August 2020: Acanthus spinosus

Acanthus spinosus is a statuesque statement plant for the back of the border. Well some think it’s a front-of-border plant but I’d suggest you don’t! It fits the description “tough as old boots”. Demanding little care beyond chopping down flower stalks once they’ve gone over and tidying up in spring, it can grow to more than a metre tall and around 60-90cm (2+ feet) across. In early summer, it produces strong, 100cm tall spikes of flowers. The flowers are white with purple bracts. No need to stake; sometimes a flower spike will decide to grow at an angle and you might want to put a cane in to hold it upright but make sure it’s a strong cane – that flower spike wanted to grow diagonally and you’ll have a fight on your hands to convince it otherwise!

Leaves are deeply cut and come armed with rather tough and very sharp spines. Painful if you’re not careful. And very painful in the front of the border when you brush past it.

Make sure you want it and make doubly sure that you plant it in the right spot. For once it establishes, you’ll never get rid of it as it develops a deep tap root over time and even if you have the energy to dig that deep, leave just a bit behind and it’ll regenerate.  Impervious to Glyphosate, it’ll recover from attack with a flamethrower and regrow the next year.

OK, so I didn’t practice what I preach! For the first few years in the garden, at the back of a 2-metre-deep border, it looked good. I was happy. But then, one year, it decided to do a runner! Well, lots of runners. Acanthus plants popped up all over the place. One appeared right at the front of the border; others right along the border, up to 2 metres away from the parent plant. OK, so it’s relatively easy to dig up the small plant, separate it from the running root, pot it up and flog it on to some unsuspecting neighbour. Well preferably not a neighbour; you want to be far enough away when they discover the downsides!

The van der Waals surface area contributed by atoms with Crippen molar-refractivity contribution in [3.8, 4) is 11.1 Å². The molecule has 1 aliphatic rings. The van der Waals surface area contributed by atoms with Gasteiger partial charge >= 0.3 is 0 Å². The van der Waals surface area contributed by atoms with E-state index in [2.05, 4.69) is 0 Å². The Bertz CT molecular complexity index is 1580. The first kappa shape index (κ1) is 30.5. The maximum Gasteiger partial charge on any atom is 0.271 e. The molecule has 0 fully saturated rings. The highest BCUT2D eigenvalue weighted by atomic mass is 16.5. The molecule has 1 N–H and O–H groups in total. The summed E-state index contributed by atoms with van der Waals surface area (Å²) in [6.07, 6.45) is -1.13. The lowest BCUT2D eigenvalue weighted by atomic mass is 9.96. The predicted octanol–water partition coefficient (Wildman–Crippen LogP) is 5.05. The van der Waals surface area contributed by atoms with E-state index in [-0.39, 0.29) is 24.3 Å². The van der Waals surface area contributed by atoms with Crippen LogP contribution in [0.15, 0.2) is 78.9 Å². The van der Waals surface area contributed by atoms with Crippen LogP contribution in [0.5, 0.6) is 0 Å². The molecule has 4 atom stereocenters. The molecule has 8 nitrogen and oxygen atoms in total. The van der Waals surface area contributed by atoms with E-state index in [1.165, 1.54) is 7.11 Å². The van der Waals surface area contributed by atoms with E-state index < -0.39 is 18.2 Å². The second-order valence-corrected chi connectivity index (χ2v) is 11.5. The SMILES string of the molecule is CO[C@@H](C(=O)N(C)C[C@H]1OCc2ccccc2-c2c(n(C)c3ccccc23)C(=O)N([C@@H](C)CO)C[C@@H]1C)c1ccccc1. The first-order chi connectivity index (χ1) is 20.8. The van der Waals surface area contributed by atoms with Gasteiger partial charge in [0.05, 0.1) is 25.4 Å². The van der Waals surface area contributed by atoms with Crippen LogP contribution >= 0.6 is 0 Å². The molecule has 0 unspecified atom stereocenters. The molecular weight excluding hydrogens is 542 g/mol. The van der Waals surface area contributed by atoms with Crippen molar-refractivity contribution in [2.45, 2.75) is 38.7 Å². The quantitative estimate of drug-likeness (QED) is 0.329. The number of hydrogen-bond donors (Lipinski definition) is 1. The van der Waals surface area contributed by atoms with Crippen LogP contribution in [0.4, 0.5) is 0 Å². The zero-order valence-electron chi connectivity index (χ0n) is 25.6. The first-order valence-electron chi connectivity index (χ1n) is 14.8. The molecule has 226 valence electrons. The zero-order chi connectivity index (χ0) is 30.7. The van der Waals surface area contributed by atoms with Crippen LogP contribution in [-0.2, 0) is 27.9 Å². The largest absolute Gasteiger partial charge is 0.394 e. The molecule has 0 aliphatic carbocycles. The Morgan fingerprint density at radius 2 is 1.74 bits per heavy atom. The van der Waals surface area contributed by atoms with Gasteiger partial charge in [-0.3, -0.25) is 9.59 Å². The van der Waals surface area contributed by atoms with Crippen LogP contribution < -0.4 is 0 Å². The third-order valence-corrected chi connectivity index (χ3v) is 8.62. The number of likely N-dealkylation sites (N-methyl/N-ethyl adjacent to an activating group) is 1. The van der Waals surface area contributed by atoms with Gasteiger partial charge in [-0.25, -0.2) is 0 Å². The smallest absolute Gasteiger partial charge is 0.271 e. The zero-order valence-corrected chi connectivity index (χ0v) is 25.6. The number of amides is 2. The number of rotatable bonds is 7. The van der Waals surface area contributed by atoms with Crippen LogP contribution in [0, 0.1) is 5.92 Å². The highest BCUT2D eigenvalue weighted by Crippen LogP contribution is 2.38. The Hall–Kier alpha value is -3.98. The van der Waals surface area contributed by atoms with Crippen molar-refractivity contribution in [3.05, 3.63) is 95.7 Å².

But that’s just the offspring dealt with. You still have that 2-metre running root from the parent. And if you don’t get that out, you’ll have lots more little plants popping up all along it. And getting that running root out will probably mean digging up all the plants that it’s running under, getting the root out and then replanting them. And you won’t just have one running root! The blasted things will be running out in all directions. There’s only one way to handle things now. Diligence.

Which is why, a couple of times a year, you’ll find me digging a trench around my parent plant to get out all the root shoots. I tried digging the parent out. Thought I’d got it all. But it came back the following year!

And even with this diligent approach, it’s come up again this year, right at the front of the border!

 

John Kingdon